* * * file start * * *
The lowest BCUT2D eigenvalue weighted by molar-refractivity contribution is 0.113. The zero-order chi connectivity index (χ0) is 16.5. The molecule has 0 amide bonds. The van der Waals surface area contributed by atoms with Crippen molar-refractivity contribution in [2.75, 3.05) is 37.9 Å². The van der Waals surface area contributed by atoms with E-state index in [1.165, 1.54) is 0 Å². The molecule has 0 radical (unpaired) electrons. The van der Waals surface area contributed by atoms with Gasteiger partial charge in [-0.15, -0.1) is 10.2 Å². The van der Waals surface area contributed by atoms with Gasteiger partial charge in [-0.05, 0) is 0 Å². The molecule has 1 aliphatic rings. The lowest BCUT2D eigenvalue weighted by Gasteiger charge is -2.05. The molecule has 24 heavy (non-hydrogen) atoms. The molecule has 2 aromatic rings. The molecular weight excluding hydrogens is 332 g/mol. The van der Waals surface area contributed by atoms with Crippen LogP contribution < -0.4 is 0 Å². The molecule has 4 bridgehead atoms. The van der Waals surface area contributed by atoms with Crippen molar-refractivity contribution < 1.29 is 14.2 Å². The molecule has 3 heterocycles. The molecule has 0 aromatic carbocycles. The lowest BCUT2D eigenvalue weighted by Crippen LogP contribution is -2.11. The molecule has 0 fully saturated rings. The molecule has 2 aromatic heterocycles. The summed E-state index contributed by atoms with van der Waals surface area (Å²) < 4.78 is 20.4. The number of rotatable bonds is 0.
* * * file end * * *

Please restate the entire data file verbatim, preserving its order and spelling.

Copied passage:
The lowest BCUT2D eigenvalue weighted by molar-refractivity contribution is 0.113. The zero-order chi connectivity index (χ0) is 16.5. The molecule has 0 amide bonds. The van der Waals surface area contributed by atoms with Crippen molar-refractivity contribution in [2.75, 3.05) is 37.9 Å². The van der Waals surface area contributed by atoms with E-state index in [1.165, 1.54) is 0 Å². The molecule has 0 radical (unpaired) electrons. The van der Waals surface area contributed by atoms with Gasteiger partial charge in [-0.15, -0.1) is 10.2 Å². The van der Waals surface area contributed by atoms with Gasteiger partial charge in [-0.05, 0) is 0 Å². The molecule has 1 aliphatic rings. The lowest BCUT2D eigenvalue weighted by Gasteiger charge is -2.05. The molecule has 24 heavy (non-hydrogen) atoms. The molecule has 2 aromatic rings. The molecular weight excluding hydrogens is 332 g/mol. The van der Waals surface area contributed by atoms with Crippen LogP contribution < -0.4 is 0 Å². The molecule has 4 bridgehead atoms. The van der Waals surface area contributed by atoms with Crippen molar-refractivity contribution < 1.29 is 14.2 Å². The molecule has 3 heterocycles. The molecule has 0 aromatic carbocycles. The lowest BCUT2D eigenvalue weighted by Crippen LogP contribution is -2.11. The molecule has 0 fully saturated rings. The molecule has 2 aromatic heterocycles. The summed E-state index contributed by atoms with van der Waals surface area (Å²) < 4.78 is 20.4. The number of rotatable bonds is 0.